Shortly after dawn Tuesday, troops moved into two West Bank settlements in the final phase of Israeli Prime Minister Ariel Sharon's disengagement plan.
Heavy bulldozers ripped through the gates to Sanur and Homesh Tuesday, followed by thousands of Israeli soldiers and police.
The troops soon came face to face with outraged and heartbroken settlers, some of whom choked back tears as they were ordered to leave their homes.
"What treason!" this young mother shouts from her doorway, as her husband screams, "You are stabbing us in the back and twisting the knife." A police officer then puts his arm on the man's shoulder, and the two turn to walk inside the house.
It is believed that the most hard-line opponents to the evacuation plan are holed up in the two settlements located in the biblical heartland of what Israel calls Northern Samaria.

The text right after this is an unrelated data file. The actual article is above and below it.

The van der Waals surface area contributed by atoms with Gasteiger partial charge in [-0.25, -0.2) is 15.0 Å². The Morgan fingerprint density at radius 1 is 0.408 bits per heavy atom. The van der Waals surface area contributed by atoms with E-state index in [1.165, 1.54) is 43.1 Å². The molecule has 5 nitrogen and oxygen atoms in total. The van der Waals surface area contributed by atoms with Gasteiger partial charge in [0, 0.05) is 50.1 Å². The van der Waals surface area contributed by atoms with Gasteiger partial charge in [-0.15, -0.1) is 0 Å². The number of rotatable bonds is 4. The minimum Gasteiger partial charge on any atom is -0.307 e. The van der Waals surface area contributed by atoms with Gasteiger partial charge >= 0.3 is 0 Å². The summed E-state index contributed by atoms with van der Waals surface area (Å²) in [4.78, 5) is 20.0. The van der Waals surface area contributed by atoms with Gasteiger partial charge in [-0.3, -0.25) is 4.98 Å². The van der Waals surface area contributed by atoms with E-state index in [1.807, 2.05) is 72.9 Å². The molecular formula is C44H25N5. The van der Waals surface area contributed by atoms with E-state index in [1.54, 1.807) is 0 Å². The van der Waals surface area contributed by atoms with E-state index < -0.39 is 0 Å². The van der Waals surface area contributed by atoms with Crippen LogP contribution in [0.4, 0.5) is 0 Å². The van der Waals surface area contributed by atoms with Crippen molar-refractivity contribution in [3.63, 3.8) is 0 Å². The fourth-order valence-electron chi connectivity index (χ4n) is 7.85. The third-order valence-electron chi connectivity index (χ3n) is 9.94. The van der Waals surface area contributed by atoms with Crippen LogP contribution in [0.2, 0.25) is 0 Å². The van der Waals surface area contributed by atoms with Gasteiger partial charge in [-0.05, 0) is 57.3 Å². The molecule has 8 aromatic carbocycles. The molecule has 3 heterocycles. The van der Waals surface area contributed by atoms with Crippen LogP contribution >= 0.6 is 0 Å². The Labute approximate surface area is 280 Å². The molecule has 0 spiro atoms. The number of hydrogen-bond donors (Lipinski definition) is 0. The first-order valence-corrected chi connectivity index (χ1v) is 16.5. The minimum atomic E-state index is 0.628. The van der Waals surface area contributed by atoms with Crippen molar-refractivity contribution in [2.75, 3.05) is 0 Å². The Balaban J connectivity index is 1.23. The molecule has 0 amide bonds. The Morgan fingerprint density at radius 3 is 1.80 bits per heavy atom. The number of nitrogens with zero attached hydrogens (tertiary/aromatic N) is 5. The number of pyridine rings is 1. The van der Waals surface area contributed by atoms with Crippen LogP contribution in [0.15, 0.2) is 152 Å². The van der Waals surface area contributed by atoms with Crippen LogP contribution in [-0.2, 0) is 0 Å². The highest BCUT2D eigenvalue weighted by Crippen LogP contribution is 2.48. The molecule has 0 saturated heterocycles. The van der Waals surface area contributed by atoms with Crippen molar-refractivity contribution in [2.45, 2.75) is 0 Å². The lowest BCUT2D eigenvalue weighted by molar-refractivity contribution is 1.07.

Teenagers with iron rods and shields have barricaded themselves in several stone buildings and a synagogue. As many as 2,000 hardliners are believed to have gathered in Sanur and Homesh.
Officials say dealing with resistance in these settlements will be more complicated than the relatively easy evacuations of 21 settlements in Gaza, which was competed Monday.
Two other West Bank settlements slated for evacuation are already empty after their residents left voluntarily.
Palestinian President Mahmoud Abbas telephoned Israeli Prime Minister Sharon on Monday to express his hope that the Gaza pullout would open a new phase in relations. Israel's Haaretz newspaper says the two leaders have agreed to meet soon. Their last meeting was on June 21, when they worked on an agreement to coordinate the Israeli withdrawal from Gaza.
President Bush has called the Israeli withdrawal a courageous and painful step that will revive peace efforts.